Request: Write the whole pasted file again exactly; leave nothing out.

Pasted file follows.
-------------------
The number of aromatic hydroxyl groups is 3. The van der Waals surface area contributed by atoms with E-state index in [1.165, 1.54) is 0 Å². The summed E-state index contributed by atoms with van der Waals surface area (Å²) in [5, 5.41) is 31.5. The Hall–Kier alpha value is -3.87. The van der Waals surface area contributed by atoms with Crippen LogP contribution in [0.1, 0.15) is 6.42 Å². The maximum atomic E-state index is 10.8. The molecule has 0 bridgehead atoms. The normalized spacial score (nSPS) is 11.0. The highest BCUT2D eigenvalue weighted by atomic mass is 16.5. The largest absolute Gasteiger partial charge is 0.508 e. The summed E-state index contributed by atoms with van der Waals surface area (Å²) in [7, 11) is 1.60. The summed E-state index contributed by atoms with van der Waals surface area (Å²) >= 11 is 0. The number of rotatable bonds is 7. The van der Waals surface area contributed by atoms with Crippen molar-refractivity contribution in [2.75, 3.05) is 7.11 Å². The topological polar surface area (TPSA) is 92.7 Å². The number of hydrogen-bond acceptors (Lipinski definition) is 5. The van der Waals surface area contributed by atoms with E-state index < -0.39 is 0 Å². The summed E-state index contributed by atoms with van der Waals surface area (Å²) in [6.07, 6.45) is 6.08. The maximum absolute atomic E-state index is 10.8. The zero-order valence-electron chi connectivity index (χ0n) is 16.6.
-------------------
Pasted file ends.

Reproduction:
The number of aromatic hydroxyl groups is 3. The van der Waals surface area contributed by atoms with E-state index in [1.165, 1.54) is 0 Å². The summed E-state index contributed by atoms with van der Waals surface area (Å²) in [5, 5.41) is 31.5. The Hall–Kier alpha value is -3.87. The van der Waals surface area contributed by atoms with Crippen LogP contribution in [0.1, 0.15) is 6.42 Å². The maximum atomic E-state index is 10.8. The molecule has 0 bridgehead atoms. The normalized spacial score (nSPS) is 11.0. The highest BCUT2D eigenvalue weighted by atomic mass is 16.5. The largest absolute Gasteiger partial charge is 0.508 e. The summed E-state index contributed by atoms with van der Waals surface area (Å²) in [7, 11) is 1.60. The summed E-state index contributed by atoms with van der Waals surface area (Å²) >= 11 is 0. The number of rotatable bonds is 7. The van der Waals surface area contributed by atoms with Crippen molar-refractivity contribution in [2.75, 3.05) is 7.11 Å². The topological polar surface area (TPSA) is 92.7 Å². The number of hydrogen-bond acceptors (Lipinski definition) is 5. The van der Waals surface area contributed by atoms with E-state index < -0.39 is 0 Å². The summed E-state index contributed by atoms with van der Waals surface area (Å²) in [6.07, 6.45) is 6.08. The maximum absolute atomic E-state index is 10.8. The zero-order valence-electron chi connectivity index (χ0n) is 16.6.